Bringing Israeli Art to US Audiences

In 2009, Roy Seifert saw an opportunity. There were a number of young Israeli artists whose work he was interested in, but there were not enough places for them to exhibit. So, he decided to found a gallery in Tel Aviv focusing on emerging Israeli artists. Contempop opened and soon began not only hosting exhibitions at the gallery, but participating in art fairs around the world as well, offering international exposure for its growing roster of artists. In 2014, Seifert decided to make a bold move – he and his partner opted to open a second gallery in New York, seeing the move as a better way to fulfill their goal of bringing Israeli art to collectors and curators outside of Israel.

Seifert was drawn to If So, What? because of the event’s interest in bringing together art and technology. “More and more technology is an essential part of the process for the artists that I work with,” said Seifert. “Everything today involves technology and I love those cutting edge artists that use technology and aren’t afraid of it.”

For If So, What? Contempop will be exhibiting a selection of artists who draw on technology in different ways. Among the artists on view will be J. Margulis, an artist that designs his art digitally, before laser cutting and mounting his three-dimensional works. The Miami-based artist grew up in Venezuela, and got his start in his family’s digital printing business, where he learned techniques that he later incorporated into his artwork. His acrylic, three-dimensional sculptures play with geometric forms, often created or informed by the viewer’s perspective, and experiment with color and light. The kinetic works are all connected, and are contingent on movement – either within the work itself, or from the viewer.

 J. Margulis, The Leap PV, Lucite sheets mounted on UV aluminum print, 24 x 24, Courtesy Contempop

J. Margulis, The Leap PV, Lucite sheets mounted on UV aluminum print, 24 x 24, Courtesy Contempop

Seifert will also be exhibiting works by Justin Blayney, an artist who creates geometric abstractions that are revealed to be figurative works once viewed through the lens of a smartphone, as well as two photographers that use cutting edge production techniques from digital printing to digitally laser cutting Plexiglas – Igal Pardo and Klaus Leidorf. Pardo is an Israeli photographers who shoots photographs of Tel Aviv’s beaches, using a long exposure. He then manipulates the colors to render the works surreal, resulting in dreamy and mesmerizing landscapes.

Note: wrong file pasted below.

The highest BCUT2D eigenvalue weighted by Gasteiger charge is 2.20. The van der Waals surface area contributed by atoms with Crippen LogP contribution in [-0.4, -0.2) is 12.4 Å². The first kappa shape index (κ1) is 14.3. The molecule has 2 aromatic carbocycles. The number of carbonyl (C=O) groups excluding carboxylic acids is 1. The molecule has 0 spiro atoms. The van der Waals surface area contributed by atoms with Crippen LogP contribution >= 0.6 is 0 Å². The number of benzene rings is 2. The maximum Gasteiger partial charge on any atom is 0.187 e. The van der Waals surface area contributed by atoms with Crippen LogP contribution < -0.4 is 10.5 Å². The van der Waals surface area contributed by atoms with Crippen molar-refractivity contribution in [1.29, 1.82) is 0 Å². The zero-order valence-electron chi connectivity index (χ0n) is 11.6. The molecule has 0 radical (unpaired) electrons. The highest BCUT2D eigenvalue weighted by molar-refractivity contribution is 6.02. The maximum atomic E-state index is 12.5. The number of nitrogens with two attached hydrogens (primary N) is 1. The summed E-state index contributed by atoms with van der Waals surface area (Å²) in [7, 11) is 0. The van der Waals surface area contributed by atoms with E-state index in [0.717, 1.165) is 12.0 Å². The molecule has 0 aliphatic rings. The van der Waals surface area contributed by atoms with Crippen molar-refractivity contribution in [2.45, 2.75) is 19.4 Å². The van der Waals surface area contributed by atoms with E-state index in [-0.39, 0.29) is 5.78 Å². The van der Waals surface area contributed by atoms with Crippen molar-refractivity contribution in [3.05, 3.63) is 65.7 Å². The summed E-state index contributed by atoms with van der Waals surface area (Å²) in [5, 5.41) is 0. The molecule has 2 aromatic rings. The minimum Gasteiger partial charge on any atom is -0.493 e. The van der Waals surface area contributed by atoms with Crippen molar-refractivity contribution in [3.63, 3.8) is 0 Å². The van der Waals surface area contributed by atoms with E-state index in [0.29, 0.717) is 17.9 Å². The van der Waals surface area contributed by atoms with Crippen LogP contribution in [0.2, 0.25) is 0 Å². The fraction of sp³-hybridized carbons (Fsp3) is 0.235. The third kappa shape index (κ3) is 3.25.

Leidorf is an aerial photographer and archaeologist from Germany who pilots his own plane to capture stunning aerial imagery, most often of natural landscapes, many of which have been altered by manmade structures. Unlike Pardo, Leidorf does not alter the images that he shoots, but rather creates pure, unedited works. Contempop will be showing his “Lost” series, which depicts people in the middle of a body of water, with no land or beach visible around them.

 Klaus Leidorf, The complete lost series, 9 24/36" aerial set, Courtesy Contempop

Klaus Leidorf, The complete lost series, 9 24/36" aerial set, Courtesy Contempop

Together the works offer a broad aesthetic spectrum, but are united by their interest in using technology to create art that explores the way people interact and look at things – from the art itself to the world around us. “Since it’s my first time in San Francisco, I will bring a variety of artists,” said Seifert. “I think the fair will attract visitors that are able to digest art that is technology driven, and I think people will be very excited about these artists and works.”